As Disney garnered over 10 million subscribers for its online streaming service Disney+ on its first day of operation, reports have surfaced on Monday that hackers have already hijacked thousands of accounts and put them up for sale on the Dark Web.
ZDNet discovered several listings for Disney+ accounts on different underground hacking forums, selling for somewhere between $3 and $5.
The Disney+ launch was marred by technical issues and users reported being unable to stream their favourite movies and shows.
Several users reported losing access to their accounts.
“Many users reported that hackers were accessing their accounts, logging them out of all devices, and then changing the account’s email and password, effectively taking over the account and locking the previous owner out,” said the report on.
Disney was yet to comment.
In some cases, hackers gained access to accounts by using email and password combos leaked at other sites, while in other cases “the Disney+ credentials might have been obtained from users infected with keylogging or info-stealing malware”.
Researchers asked Disney+ to help users by rolling out support for multi-factor authentication and prevent more attacks.
On the very first day of release on November 12, Disney+ users collectively spent 1.3 million hours streaming and watching the content available to them on the platform for the first day of release.
As per reports, analysts projected that Disney+ would have anywhere between 10-18 million subscribers in its first year. Disney has signed up more than half of those projected numbers in 24 hours.
The service was launched in the US for $6.99 per month or $69 per year.
The new breed of hackers is flexing their muscles and now, cybersecurity firms which aim to safeguard your data are being hit right in their backyard — signaling a worrisome trend for enterprises and governments as encryption is proving to be fundamentally flawed.
In a bizarre incident late last month, global cybersecurity firm Palo Alto Networks “admitted” that the personal details of its seven current and former employees had been “inadvertently” published online by a “third-party vendor”.
The personal details of some past and present employees — their names, dates of birth and social security numbers — were exposed online.
Palo Alto Networks, however, did not divulge further details on who the third party vendor was and how the personal details of the employees were leaked.
San Francisco-based HackerOne which itself is a vulnerability coordination and bug bounty platform and boasts of clients like Starbucks, Instagram, Goldman Sachs, Twitter and Zomato, last week paid $20,000 to a community user who exposed a vulnerability in its own bug bounty platform.
The vulnerability was exposed by a user with the handle called “haxta4ok00”.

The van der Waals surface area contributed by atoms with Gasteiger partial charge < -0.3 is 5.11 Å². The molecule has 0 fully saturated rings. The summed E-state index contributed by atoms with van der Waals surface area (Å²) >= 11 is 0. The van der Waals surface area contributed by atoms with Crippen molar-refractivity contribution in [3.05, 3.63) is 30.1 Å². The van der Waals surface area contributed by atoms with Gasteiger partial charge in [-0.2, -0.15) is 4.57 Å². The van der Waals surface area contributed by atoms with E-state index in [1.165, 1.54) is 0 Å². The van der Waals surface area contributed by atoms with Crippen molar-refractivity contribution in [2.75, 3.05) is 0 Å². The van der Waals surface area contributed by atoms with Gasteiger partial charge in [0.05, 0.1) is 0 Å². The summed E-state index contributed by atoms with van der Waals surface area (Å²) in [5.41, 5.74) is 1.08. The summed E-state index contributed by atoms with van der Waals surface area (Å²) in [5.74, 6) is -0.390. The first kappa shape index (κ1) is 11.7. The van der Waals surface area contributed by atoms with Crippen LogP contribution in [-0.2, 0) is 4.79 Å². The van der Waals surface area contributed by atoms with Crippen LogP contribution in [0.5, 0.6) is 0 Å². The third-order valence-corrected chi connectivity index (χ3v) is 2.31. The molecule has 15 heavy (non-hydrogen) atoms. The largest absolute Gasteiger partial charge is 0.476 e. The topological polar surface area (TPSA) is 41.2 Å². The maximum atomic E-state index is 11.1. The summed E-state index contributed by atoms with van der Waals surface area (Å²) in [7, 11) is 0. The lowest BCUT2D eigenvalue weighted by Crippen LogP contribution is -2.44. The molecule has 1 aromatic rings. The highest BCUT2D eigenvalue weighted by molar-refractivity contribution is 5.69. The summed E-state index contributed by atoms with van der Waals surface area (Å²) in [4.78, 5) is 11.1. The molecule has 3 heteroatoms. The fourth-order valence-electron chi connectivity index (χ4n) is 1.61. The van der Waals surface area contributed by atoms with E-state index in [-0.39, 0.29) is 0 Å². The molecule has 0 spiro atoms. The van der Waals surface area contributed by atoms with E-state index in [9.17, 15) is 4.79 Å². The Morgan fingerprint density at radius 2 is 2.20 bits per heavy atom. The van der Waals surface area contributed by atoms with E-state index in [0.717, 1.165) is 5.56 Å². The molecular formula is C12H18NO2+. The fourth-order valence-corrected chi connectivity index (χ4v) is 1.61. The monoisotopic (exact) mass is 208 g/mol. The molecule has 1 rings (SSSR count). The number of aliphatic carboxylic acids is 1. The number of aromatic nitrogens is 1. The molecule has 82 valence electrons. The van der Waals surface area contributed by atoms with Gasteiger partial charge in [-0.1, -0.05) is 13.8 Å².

“I can read all reports @security and more programmes,” posted the hacker on the community page.
“I did it to show the impact. I didn’t mean any harm by it. I reported it to you at once. I was not sure that after the token substitution I would own all the rights. I apologise if I did anything wrong. But it was just a white hack”.
The big question arises: How safe is our data with the cyber security enterprises that have mushroomed in the recent past.
In a statement shared with IANS, HackerOne said it believes in transparency and the vital role it plays in building trust.
“This was a vulnerability reported through HackerOne’s own bug bounty programme by an active HackerOne hacker community member and was safely resolved. The team followed standard protocol to conduct a comprehensive investigation of the issue and implement immediate and long-term fixes. All customers impacted were notified the same day,” HackerOne noted.
“It may seem counterintuitive to publish when things go wrong, but many companies face similar security challenges, and the value of public disclosure for the public and our community far outweighs the risk,” the company added.
Palo Alto Networks said they took immediate action to remove the data from public access and terminate the vendor relationship.
“We also promptly reported the incident to the appropriate authorities and to the impacted individuals. We take the protection of our employees’ information very seriously and have taken steps to prevent similar incidents from occurring in the future,” the company said in a statement.
The big question arises: If cybersecurity firms are unable to thwart hacking on their platforms, where would an individual or a firm in India go to secure data?
“Both these incidents show that deliberate actions or even mistakes by companies can cripple huge security systems,” Virag Gupta, a lawyer who is arguing the case in Supreme Court for data localisation in India, told IANS.
The Data Protection Bill, which has been cleared by the Cabinet, envisages “sensitive” personal data to be stored in India, but it can be processed outside the country with the explicit consent of the individual concerned.
“Critical” personal data, which is another classified data, can only be stored and processed in India and will not leave the country. What constitutes “critical’ data” will be defined by the government at the time of framing regulations.